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With ASP.net MVC I'm doing this:

[HttpPost]
[TransactionFilter]
public ActionResult Create(User user)
{
    // Ommited some things for the sake of brevity
    _userRepository.Add(user);
    return RedirectToAction("Details", new { Id = user.Id });
}

This works as I expected. Now I'm trying to do this:

[HttpPost]
[TransactionFilter]
public ActionResult Create(User user, ChildOfUser userChild)
{
    // Ommited some things for the sake of brevity
    var parent = _userRepository.GetById(user.Id);
    parent.Children.Add(userChild);

    return RedirectToAction("Details", new { Id = userChild.Id });
}

This fails because userChild.Id is null. The first case works because in the repo I call session.Save(user);, and this call will change the user.Id property.

The (User)parent.Children.Add(userChild); call won't change the userChild.Id property. Only after calling transaction.Commit(); the userChild.Id will have a meaningfull value. While I expect that the Id would be set by adding the userChild to the collection.

Now, should NHibernate handle this? Or are my expectations wrong? If there's a way to let NHibernate handle this that would be awesome.

EDIT The Id's in this case are always GUID's. Can I set them myself (they are Globally unique right...), and will NHibernate use that as if it generated the Id itself?

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1  
re your edit: yes NHibernate will use that, and client-side generated Id(e.g. GUID or HiLo) is performance-friendly to your ORM, consequently to your application. When you use pre-generated id, there would no more db roundtrip needed to fetch the parent Id; has less contention on your table too, post-generated Id tend to lock the table, every Id requester need to wait for Id generation, especially if the table is included in transaction. –  Michael Buen Aug 10 '11 at 11:03

3 Answers 3

The parent.Children.Add(userChild); has no bearing on NHibernate, they are in-memory operations, in fact they are part of base libraries of .NET, long time before someone ported Hibernate to .NET. collection.Add is not an NHibernate operation

Only after calling transaction.Commit(); the userChild.Id will have a meaningfull value. While I expect that the Id would be set by adding the userChild to the collection.

What you observed is correct, NHibernate's role on your objects will come into play only when you call the Save/Commit.

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1  
In theory, NHibernate could proxy the collection, and call session.Save(item) on Add (When Cascade is enabled). Otherwise this would mean that I have to delete by using a userChild repository. And that doesn't conform to the aggregate root principle of DDD (Only aggregate root have a repo) :s –  dvdvorle Aug 7 '11 at 15:09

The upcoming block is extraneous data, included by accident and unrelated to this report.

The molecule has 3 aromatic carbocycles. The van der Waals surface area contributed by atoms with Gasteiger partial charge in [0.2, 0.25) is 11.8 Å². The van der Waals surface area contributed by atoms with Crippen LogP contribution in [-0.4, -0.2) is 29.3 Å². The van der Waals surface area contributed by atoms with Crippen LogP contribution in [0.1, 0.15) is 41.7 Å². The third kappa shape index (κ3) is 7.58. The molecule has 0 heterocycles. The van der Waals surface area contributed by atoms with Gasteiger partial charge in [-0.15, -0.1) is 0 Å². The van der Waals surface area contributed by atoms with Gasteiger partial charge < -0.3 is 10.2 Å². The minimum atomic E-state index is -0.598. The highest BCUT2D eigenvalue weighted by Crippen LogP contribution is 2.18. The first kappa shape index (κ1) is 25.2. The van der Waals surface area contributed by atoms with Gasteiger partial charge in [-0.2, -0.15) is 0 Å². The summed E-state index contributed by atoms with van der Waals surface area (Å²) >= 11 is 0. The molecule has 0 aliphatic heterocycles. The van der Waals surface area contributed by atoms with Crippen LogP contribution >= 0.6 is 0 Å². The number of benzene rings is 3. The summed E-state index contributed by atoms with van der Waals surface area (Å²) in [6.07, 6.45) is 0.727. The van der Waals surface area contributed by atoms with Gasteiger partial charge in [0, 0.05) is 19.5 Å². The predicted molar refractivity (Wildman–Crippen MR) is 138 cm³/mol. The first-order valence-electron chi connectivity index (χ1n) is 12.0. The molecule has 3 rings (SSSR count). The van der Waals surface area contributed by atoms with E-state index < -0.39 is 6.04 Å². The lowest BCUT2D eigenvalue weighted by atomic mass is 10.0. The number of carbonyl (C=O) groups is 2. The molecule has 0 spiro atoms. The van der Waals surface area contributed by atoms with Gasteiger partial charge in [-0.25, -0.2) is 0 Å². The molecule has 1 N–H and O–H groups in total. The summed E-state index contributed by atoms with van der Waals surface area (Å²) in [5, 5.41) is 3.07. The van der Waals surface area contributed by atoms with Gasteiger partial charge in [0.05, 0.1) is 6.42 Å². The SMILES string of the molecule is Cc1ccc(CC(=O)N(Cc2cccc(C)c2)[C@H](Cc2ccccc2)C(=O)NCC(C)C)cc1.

1  
You can delete from aggregate root and NHibernate can happily delete its child entities too. –  Michael Buen Aug 7 '11 at 15:44
    
My bad, I meant "Add/Save" where I said "delete". –  dvdvorle Aug 7 '11 at 16:43
2  
If your mappings are correct you should be able to add the child to the collection in the parent object and then save the parent. This should push the child back to the database as well. It would look something like this: parent.Children.Add(userChild); _userRepository.Save(parent); –  AndyM Aug 7 '11 at 20:36
    
@AndyM that does sound interesting and would solve my problem, it doesn't work for me though. Are you sure that the userChild.Id will be set before calling transaction.Commit()? –  dvdvorle Aug 9 '11 at 20:19

Now, should NHibernate handle this?

No and this is due to the Unit of Work pattern. One line of reasoning behind the unit of work pattern is practical and is concerned with reducing the number of transactions and round trips to the database. Another reason for employing the unit of work pattern is that it aligns with a unit of work in a business sense - a unit of work defines the boundaries of an operation in the business domain. Since NHibernate does not know the nature of the business domain the declaration of the unit of work is delegated to the client. Furthermore, it is often advantageous to delegate the unit of work declaration outside of your persistence layer. See this question for examples.

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up vote 0 down vote accepted

I've had this particular problem solved by using the ISession.Flush() method after using .Add()

I wouldn't recommend this practise though. Nowadays I set the Guid Id immediately in the entities constructor. This makes both MVC and NHibernate happy.

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